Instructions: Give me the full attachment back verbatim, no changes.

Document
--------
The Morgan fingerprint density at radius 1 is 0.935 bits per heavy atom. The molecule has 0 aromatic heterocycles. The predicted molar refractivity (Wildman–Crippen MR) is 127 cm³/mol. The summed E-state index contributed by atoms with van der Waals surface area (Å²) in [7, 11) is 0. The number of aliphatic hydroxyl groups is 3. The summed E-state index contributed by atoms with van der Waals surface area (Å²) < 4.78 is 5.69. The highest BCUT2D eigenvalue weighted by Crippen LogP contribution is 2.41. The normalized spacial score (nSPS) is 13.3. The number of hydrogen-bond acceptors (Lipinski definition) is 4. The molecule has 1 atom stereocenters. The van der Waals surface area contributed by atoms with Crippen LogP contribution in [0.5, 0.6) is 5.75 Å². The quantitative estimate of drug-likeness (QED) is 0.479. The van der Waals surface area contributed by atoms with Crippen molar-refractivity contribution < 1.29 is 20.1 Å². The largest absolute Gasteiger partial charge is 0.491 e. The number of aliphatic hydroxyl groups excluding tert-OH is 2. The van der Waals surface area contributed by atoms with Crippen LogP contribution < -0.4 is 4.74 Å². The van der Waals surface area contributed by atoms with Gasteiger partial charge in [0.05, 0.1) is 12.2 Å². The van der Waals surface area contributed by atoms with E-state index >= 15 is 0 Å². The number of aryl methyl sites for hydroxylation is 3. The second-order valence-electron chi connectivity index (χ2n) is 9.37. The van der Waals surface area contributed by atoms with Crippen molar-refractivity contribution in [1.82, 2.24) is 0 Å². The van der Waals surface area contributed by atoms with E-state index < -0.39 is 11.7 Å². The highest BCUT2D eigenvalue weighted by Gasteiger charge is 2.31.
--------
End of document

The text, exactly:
The Morgan fingerprint density at radius 1 is 0.935 bits per heavy atom. The molecule has 0 aromatic heterocycles. The predicted molar refractivity (Wildman–Crippen MR) is 127 cm³/mol. The summed E-state index contributed by atoms with van der Waals surface area (Å²) in [7, 11) is 0. The number of aliphatic hydroxyl groups is 3. The summed E-state index contributed by atoms with van der Waals surface area (Å²) < 4.78 is 5.69. The highest BCUT2D eigenvalue weighted by Crippen LogP contribution is 2.41. The normalized spacial score (nSPS) is 13.3. The number of hydrogen-bond acceptors (Lipinski definition) is 4. The molecule has 1 atom stereocenters. The van der Waals surface area contributed by atoms with Crippen LogP contribution in [0.5, 0.6) is 5.75 Å². The quantitative estimate of drug-likeness (QED) is 0.479. The van der Waals surface area contributed by atoms with Crippen molar-refractivity contribution < 1.29 is 20.1 Å². The largest absolute Gasteiger partial charge is 0.491 e. The number of aliphatic hydroxyl groups excluding tert-OH is 2. The van der Waals surface area contributed by atoms with Crippen LogP contribution < -0.4 is 4.74 Å². The van der Waals surface area contributed by atoms with Gasteiger partial charge in [0.05, 0.1) is 12.2 Å². The van der Waals surface area contributed by atoms with E-state index >= 15 is 0 Å². The number of aryl methyl sites for hydroxylation is 3. The second-order valence-electron chi connectivity index (χ2n) is 9.37. The van der Waals surface area contributed by atoms with Crippen molar-refractivity contribution in [1.82, 2.24) is 0 Å². The van der Waals surface area contributed by atoms with E-state index < -0.39 is 11.7 Å². The highest BCUT2D eigenvalue weighted by Gasteiger charge is 2.31.